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bare root blackberry care?  RSS feed

 
Joe Portale
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Location: Tucson, AZ Zone 9A
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I received some bare root blackberries that were ordered a few weeks ago. I did not expect to see them this soon and the beds are not ready yet. The canes have been pulled from the plastic and are sitting in a fairly cool (40-50 degrees) dark place right now. My question is how long can the canes hang around before they die off? The canes will be in dirt probably tonight, but it made me wonder how long can bare root plants like this be kept.

Also, this is my first experience with bare root blackberries. The cane is about 2 feet tall. Should I cut the cane back after planting?
 
Jennifer Wadsworth
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Location: Phoenix, AZ (9b)
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Joe:

Can you stick them in a bucket of moist sand/dirt until you get the soil prepped? They can last "awhile" in that state (keeping me medium moist not wet). Don't know exactly how long. And they would probably like some sunlight after being stuck in the moist sand/dirt. Canes are fairly forgiving.
 
Leila Rich
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Location: Wellington, New Zealand. Temperate, coastal, sandy, windy,
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Welcome to permies Joe
As Jennifer says, canes are pretty tough.
But in my experience thornless blackberries really resent their roots drying out or being in the light.
I can't imagine wild blackberries care at all though!
I'd just poke the canes into buckets (or something) and cover the roots with moist compost (or something)

As for pruning as you plant, I'd leave them. That sounds like a fine height to me.
I don't know your climate (you can add it in 'my profile' if you like)
but I'd probably avoid pruning anything until very early spring.

Offtopic, but I love growing canes so here's a few hints:
when my blackberry's new canes get say, four feet long, I cut off the tips just above a set of leaves.
This makes the cane send out lots of fruiting side-shoots, rather than stretching out in one direction.
Also, if they're a variety which needs wires/trellis, make sure it's in place before the canes start growing as they can grow really, really big in a season.
Oh, and don't be shy about pruning-they like a major seasonal haircut; just make sure you only take out old canes that have fruited
 
Joe Portale
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Location: Tucson, AZ Zone 9A
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Thanks for the information. I never grew blackberries before. When I was a kid growing up in upstate NY, blackberries were looked at like a weed. You never had to look to hard to find a bush coming up in the wrong place. Things are different here in Southern Arizona (Zone 9a). The canes got potted up this evening as did the other plants in the shipment, several artichokes and horseradish starts. Looks like the garden is off to a very early start this year.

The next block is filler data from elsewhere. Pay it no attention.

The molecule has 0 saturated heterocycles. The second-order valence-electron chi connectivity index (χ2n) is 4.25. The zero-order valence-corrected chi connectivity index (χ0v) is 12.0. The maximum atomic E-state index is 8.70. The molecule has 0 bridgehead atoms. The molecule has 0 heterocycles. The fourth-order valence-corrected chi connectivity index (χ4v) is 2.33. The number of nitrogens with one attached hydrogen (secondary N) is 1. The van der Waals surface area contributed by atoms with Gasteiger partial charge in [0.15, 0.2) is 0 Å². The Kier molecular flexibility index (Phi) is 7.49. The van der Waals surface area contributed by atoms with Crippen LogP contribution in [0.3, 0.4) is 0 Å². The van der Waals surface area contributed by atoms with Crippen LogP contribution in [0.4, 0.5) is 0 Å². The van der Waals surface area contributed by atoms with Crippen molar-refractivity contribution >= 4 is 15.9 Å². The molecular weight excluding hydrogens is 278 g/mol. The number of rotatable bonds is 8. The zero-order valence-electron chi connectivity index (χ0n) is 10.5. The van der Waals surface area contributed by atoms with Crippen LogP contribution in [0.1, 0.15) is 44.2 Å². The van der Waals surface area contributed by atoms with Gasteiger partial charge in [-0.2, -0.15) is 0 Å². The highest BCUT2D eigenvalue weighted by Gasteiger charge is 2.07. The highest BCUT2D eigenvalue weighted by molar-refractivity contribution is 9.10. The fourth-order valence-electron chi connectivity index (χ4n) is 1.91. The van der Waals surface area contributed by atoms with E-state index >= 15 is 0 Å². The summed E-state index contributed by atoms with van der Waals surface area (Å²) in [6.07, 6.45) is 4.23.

Jennifer Wadsworth
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Location: Phoenix, AZ (9b)
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Joe - where in southern AZ are you (hint - if you edit your profile info to list your location - you get better advice). As you can see, I'm in Phoenix. And I've killed blackberries here....sad to say. Although I've heard of people growing them successfully. Artichokes grow like weeds here. Never grown horseradish here - which is too bad 'cause I love it. Our planting seasons are WAY different here in the low desert. Usually Jan is bare root fruit tree/vine/cane season, late Feb/early Mar is citrus planting season. SO MANY veggies grow right now. Once summer hits - things start to suffer from the heat.
 
Joe Portale
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Location: Tucson, AZ Zone 9A
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Oh, I am in Tucson, Zone 9A. In years past, I have been pretty successful in growing things in the summer that should not grow here. Artichokes are old friends to me also. After pigging out on everything artichoke, it is really great just to let them flower out.

The horse radish is an experiment. From everything I have read and experienced in colder climates, these things are pretty much indestructible. Get them in the ground now, winter them in so they can set the root structure, as things warm up just let them go. In fall cut the greens to force root development, harvest mid-winter. You will have to dig around to check the roots for size before pulling.

When you tried blackberries, what type did you plant? Mine are the hybrid Apache variety rated to zone 10.
 
Jennifer Wadsworth
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Location: Phoenix, AZ (9b)
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You know - I don't remember what the variety of blackberry was - it was thornless though. And I also remembered that I did, indeed, try horseradish once about 5 yrs ago. As I recall, it did put off some new growth in spring (planted in late fall) but then just disappeared in the summer and never reappeared. I'll be interested in if you are successful with these plants. Although you guys can typically grow more stuff than we do just because you are slightly cooler and you get more rain. Where I am in downtown Phoenix is also a somewhat superheated microclimate unto itself.

And I totally agree with you about artichoke flowers - they are divine!!
 
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